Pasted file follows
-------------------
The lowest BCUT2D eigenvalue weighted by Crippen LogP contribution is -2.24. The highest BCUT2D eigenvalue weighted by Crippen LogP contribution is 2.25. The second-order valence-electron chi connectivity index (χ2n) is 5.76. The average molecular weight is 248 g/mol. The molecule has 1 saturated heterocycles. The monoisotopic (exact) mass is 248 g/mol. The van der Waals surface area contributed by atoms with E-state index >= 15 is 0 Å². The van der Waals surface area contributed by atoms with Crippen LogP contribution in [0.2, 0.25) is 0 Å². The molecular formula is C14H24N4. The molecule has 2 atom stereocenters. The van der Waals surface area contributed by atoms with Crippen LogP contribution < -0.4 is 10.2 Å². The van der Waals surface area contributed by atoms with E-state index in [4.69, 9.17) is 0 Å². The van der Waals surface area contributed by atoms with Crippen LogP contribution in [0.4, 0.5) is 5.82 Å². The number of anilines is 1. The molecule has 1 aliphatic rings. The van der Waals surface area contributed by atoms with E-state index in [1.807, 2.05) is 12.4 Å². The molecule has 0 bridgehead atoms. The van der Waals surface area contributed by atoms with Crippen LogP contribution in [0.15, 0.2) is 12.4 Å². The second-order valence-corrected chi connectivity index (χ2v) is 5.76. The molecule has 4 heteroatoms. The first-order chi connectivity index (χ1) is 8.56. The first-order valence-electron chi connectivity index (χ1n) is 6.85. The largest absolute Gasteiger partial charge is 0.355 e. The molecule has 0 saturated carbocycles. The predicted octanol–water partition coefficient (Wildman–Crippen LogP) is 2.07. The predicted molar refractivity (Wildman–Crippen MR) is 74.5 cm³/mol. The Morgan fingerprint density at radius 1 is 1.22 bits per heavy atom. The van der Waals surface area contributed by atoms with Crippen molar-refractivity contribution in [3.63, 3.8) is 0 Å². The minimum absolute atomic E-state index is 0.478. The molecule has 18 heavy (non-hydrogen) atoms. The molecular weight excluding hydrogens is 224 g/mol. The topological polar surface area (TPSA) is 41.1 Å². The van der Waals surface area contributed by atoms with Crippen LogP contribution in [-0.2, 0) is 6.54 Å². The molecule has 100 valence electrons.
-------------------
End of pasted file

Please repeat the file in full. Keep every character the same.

The lowest BCUT2D eigenvalue weighted by Crippen LogP contribution is -2.24. The highest BCUT2D eigenvalue weighted by Crippen LogP contribution is 2.25. The second-order valence-electron chi connectivity index (χ2n) is 5.76. The average molecular weight is 248 g/mol. The molecule has 1 saturated heterocycles. The monoisotopic (exact) mass is 248 g/mol. The van der Waals surface area contributed by atoms with E-state index >= 15 is 0 Å². The van der Waals surface area contributed by atoms with Crippen LogP contribution in [0.2, 0.25) is 0 Å². The molecular formula is C14H24N4. The molecule has 2 atom stereocenters. The van der Waals surface area contributed by atoms with Crippen LogP contribution < -0.4 is 10.2 Å². The van der Waals surface area contributed by atoms with E-state index in [4.69, 9.17) is 0 Å². The van der Waals surface area contributed by atoms with Crippen LogP contribution in [0.4, 0.5) is 5.82 Å². The number of anilines is 1. The molecule has 1 aliphatic rings. The van der Waals surface area contributed by atoms with E-state index in [1.807, 2.05) is 12.4 Å². The molecule has 0 bridgehead atoms. The van der Waals surface area contributed by atoms with Crippen LogP contribution in [0.15, 0.2) is 12.4 Å². The second-order valence-corrected chi connectivity index (χ2v) is 5.76. The molecule has 4 heteroatoms. The first-order chi connectivity index (χ1) is 8.56. The first-order valence-electron chi connectivity index (χ1n) is 6.85. The largest absolute Gasteiger partial charge is 0.355 e. The molecule has 0 saturated carbocycles. The predicted octanol–water partition coefficient (Wildman–Crippen LogP) is 2.07. The predicted molar refractivity (Wildman–Crippen MR) is 74.5 cm³/mol. The Morgan fingerprint density at radius 1 is 1.22 bits per heavy atom. The van der Waals surface area contributed by atoms with Crippen molar-refractivity contribution in [3.63, 3.8) is 0 Å². The minimum absolute atomic E-state index is 0.478. The molecule has 18 heavy (non-hydrogen) atoms. The molecular weight excluding hydrogens is 224 g/mol. The topological polar surface area (TPSA) is 41.1 Å². The van der Waals surface area contributed by atoms with Crippen LogP contribution in [-0.2, 0) is 6.54 Å². The molecule has 100 valence electrons.